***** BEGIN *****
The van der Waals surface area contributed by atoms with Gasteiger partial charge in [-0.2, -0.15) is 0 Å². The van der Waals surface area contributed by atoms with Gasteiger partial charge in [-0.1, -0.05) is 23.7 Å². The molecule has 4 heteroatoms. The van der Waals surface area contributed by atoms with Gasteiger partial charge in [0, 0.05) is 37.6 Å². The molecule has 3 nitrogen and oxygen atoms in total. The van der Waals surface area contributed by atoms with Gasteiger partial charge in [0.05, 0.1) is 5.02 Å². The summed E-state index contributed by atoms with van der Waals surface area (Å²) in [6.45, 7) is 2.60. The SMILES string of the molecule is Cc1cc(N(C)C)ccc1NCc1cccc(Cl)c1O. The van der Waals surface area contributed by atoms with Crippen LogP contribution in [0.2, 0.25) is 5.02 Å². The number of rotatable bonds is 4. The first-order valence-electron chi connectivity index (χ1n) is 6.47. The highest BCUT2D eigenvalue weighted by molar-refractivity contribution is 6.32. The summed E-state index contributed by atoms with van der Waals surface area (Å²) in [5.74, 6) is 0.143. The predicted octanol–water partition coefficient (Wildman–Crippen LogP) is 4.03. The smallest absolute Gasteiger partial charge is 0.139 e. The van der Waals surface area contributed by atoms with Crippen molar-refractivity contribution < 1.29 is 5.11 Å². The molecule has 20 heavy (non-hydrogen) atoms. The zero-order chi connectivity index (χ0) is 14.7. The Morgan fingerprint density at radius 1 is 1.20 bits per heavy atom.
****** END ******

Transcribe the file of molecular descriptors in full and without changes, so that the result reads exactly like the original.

The van der Waals surface area contributed by atoms with Gasteiger partial charge in [-0.2, -0.15) is 0 Å². The van der Waals surface area contributed by atoms with Gasteiger partial charge in [-0.1, -0.05) is 23.7 Å². The molecule has 4 heteroatoms. The van der Waals surface area contributed by atoms with Gasteiger partial charge in [0, 0.05) is 37.6 Å². The molecule has 3 nitrogen and oxygen atoms in total. The van der Waals surface area contributed by atoms with Gasteiger partial charge in [0.05, 0.1) is 5.02 Å². The summed E-state index contributed by atoms with van der Waals surface area (Å²) in [6.45, 7) is 2.60. The SMILES string of the molecule is Cc1cc(N(C)C)ccc1NCc1cccc(Cl)c1O. The van der Waals surface area contributed by atoms with Crippen LogP contribution in [0.2, 0.25) is 5.02 Å². The number of rotatable bonds is 4. The first-order valence-electron chi connectivity index (χ1n) is 6.47. The highest BCUT2D eigenvalue weighted by molar-refractivity contribution is 6.32. The summed E-state index contributed by atoms with van der Waals surface area (Å²) in [5.74, 6) is 0.143. The predicted octanol–water partition coefficient (Wildman–Crippen LogP) is 4.03. The smallest absolute Gasteiger partial charge is 0.139 e. The van der Waals surface area contributed by atoms with Crippen molar-refractivity contribution < 1.29 is 5.11 Å². The molecule has 20 heavy (non-hydrogen) atoms. The zero-order chi connectivity index (χ0) is 14.7. The Morgan fingerprint density at radius 1 is 1.20 bits per heavy atom.